El Salvador has been called the most Americanized country in Latin America. It has been estimated that a third of its citizens live in the U.S. – often illegally. A significant part of El Salvador’s national income is made up of the money which these emigrants send back, and American culture has penetrated this small Central American country.

 

Hamburger chains and evangelical churches are signs of this new Americanized way of life. More problematically, many of the Salvadorans deported from the U.S. are criminals or gang members who subsequently continue their activities in their home country.

 

This story is part of Via Panam, Kadir van Lohuizen’s project about migration in the Americas.

 

Via Panam, migration in the America's, El Salvador
Via Panam, migration in the America's, El Salvador
Via Panam, migration in the America's, El Salvador
Via Panam, migration in the America's, El Salvador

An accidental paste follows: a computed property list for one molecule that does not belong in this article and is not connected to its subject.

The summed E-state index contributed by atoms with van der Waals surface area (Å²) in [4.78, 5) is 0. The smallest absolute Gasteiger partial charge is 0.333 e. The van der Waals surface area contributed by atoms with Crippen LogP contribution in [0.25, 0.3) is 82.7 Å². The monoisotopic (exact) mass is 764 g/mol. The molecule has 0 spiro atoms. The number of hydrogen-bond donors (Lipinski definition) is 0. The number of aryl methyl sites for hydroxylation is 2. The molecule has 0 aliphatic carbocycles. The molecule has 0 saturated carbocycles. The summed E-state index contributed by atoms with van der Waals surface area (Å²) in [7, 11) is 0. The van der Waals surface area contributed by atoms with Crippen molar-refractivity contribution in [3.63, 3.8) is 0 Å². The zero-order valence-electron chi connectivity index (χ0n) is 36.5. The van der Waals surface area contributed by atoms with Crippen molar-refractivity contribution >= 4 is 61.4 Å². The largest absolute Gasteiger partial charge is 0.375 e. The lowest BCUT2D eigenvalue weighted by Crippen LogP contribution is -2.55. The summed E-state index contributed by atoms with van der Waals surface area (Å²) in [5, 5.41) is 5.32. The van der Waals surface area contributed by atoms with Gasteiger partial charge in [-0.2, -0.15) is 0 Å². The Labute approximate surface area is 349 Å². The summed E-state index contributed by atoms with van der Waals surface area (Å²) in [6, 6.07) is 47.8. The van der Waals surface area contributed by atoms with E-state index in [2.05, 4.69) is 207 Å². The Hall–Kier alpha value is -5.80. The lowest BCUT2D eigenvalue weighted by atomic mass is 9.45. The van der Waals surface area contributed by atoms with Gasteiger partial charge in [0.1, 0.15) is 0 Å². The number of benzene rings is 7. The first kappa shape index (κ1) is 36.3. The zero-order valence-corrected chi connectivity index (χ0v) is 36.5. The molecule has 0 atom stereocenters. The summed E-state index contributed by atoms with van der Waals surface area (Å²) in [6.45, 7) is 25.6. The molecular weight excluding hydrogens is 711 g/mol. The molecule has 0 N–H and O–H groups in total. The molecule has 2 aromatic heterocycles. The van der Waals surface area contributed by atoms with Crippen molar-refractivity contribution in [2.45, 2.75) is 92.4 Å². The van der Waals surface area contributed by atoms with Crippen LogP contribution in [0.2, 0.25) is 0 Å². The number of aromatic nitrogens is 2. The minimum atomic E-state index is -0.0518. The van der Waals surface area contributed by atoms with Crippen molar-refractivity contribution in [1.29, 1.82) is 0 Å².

Via Panam, migration in the America's, El Salvador
Via Panam, migration in the America's, El Salvador
Via Panam, migration in the America's, El Salvador
Via Panam, migration in the America's, El Salvador
Via Panam, migration in the America's, El Salvador
Via Panam, migration in the America's, El Salvador
Via Panam, migration in the America's, El Salvador
Via Panam, migration in the America's, El Salvador
Via Panam, migration in the America's, El Salvador
Via Panam, migration in the America's, El Salvador
Via Panam, migration in the America's, El Salvador
Via Panam, migration in the America's, El Salvador
Via Panam, migration in the America's, El Salvador
Via Panam, migration in the America's, El Salvador
Via Panam, migration in the America's, El Salvador
Via Panam, migration in the America's, El Salvador
Via Panam, migration in the America's, El Salvador
Via Panam, migration in the America's, El Salvador
Via Panam, migration in the America's, El Salvador
Via Panam, migration in the America's, El Salvador
Via Panam, migration in the America's, El Salvador